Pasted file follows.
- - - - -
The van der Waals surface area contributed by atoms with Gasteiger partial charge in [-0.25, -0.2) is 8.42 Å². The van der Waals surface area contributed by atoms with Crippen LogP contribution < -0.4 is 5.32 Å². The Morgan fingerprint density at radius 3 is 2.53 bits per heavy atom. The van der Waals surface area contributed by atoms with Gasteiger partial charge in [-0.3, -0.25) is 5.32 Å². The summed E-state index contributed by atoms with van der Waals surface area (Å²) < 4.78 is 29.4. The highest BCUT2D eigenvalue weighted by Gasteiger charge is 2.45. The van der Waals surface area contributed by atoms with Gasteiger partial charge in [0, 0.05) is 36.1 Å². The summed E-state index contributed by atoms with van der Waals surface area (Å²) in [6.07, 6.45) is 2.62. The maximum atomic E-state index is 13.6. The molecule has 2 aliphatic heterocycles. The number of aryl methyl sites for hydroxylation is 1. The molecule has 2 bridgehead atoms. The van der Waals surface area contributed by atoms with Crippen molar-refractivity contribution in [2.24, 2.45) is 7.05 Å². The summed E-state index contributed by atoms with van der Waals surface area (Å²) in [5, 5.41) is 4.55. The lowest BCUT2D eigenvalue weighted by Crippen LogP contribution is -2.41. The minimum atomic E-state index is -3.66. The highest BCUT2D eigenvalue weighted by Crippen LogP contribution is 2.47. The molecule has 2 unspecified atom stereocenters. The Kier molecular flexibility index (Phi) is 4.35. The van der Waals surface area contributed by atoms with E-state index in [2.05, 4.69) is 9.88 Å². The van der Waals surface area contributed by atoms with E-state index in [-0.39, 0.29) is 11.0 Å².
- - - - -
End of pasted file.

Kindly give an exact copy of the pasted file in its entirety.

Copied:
The van der Waals surface area contributed by atoms with Gasteiger partial charge in [-0.25, -0.2) is 8.42 Å². The van der Waals surface area contributed by atoms with Crippen LogP contribution < -0.4 is 5.32 Å². The Morgan fingerprint density at radius 3 is 2.53 bits per heavy atom. The van der Waals surface area contributed by atoms with Gasteiger partial charge in [-0.3, -0.25) is 5.32 Å². The summed E-state index contributed by atoms with van der Waals surface area (Å²) < 4.78 is 29.4. The highest BCUT2D eigenvalue weighted by Gasteiger charge is 2.45. The van der Waals surface area contributed by atoms with Gasteiger partial charge in [0, 0.05) is 36.1 Å². The summed E-state index contributed by atoms with van der Waals surface area (Å²) in [6.07, 6.45) is 2.62. The maximum atomic E-state index is 13.6. The molecule has 2 aliphatic heterocycles. The number of aryl methyl sites for hydroxylation is 1. The molecule has 2 bridgehead atoms. The van der Waals surface area contributed by atoms with Crippen molar-refractivity contribution in [2.24, 2.45) is 7.05 Å². The summed E-state index contributed by atoms with van der Waals surface area (Å²) in [5, 5.41) is 4.55. The lowest BCUT2D eigenvalue weighted by Crippen LogP contribution is -2.41. The minimum atomic E-state index is -3.66. The highest BCUT2D eigenvalue weighted by Crippen LogP contribution is 2.47. The molecule has 2 unspecified atom stereocenters. The Kier molecular flexibility index (Phi) is 4.35. The van der Waals surface area contributed by atoms with E-state index in [2.05, 4.69) is 9.88 Å². The van der Waals surface area contributed by atoms with E-state index in [-0.39, 0.29) is 11.0 Å².